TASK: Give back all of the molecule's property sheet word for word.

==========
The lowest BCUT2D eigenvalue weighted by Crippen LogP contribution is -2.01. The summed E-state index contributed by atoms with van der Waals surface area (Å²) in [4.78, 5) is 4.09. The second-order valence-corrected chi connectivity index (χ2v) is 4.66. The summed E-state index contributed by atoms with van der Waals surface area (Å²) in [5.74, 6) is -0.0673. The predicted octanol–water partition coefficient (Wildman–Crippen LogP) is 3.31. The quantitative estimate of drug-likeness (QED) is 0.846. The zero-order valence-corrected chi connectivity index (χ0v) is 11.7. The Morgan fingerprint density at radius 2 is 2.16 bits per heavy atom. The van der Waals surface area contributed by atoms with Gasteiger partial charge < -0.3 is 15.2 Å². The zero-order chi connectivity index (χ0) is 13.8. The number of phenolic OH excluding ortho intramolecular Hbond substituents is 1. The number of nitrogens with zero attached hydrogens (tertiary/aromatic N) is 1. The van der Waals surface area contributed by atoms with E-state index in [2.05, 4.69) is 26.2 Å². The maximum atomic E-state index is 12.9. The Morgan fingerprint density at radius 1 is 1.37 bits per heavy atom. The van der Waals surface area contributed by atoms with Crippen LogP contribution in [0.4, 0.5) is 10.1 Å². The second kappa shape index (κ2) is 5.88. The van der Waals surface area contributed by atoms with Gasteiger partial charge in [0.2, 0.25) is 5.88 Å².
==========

The lowest BCUT2D eigenvalue weighted by Crippen LogP contribution is -2.01. The summed E-state index contributed by atoms with van der Waals surface area (Å²) in [4.78, 5) is 4.09. The second-order valence-corrected chi connectivity index (χ2v) is 4.66. The summed E-state index contributed by atoms with van der Waals surface area (Å²) in [5.74, 6) is -0.0673. The predicted octanol–water partition coefficient (Wildman–Crippen LogP) is 3.31. The quantitative estimate of drug-likeness (QED) is 0.846. The zero-order valence-corrected chi connectivity index (χ0v) is 11.7. The Morgan fingerprint density at radius 2 is 2.16 bits per heavy atom. The van der Waals surface area contributed by atoms with Gasteiger partial charge < -0.3 is 15.2 Å². The zero-order chi connectivity index (χ0) is 13.8. The number of phenolic OH excluding ortho intramolecular Hbond substituents is 1. The number of nitrogens with zero attached hydrogens (tertiary/aromatic N) is 1. The van der Waals surface area contributed by atoms with E-state index in [2.05, 4.69) is 26.2 Å². The maximum atomic E-state index is 12.9. The Morgan fingerprint density at radius 1 is 1.37 bits per heavy atom. The van der Waals surface area contributed by atoms with Crippen LogP contribution in [0.4, 0.5) is 10.1 Å². The second kappa shape index (κ2) is 5.88. The van der Waals surface area contributed by atoms with Gasteiger partial charge in [0.2, 0.25) is 5.88 Å².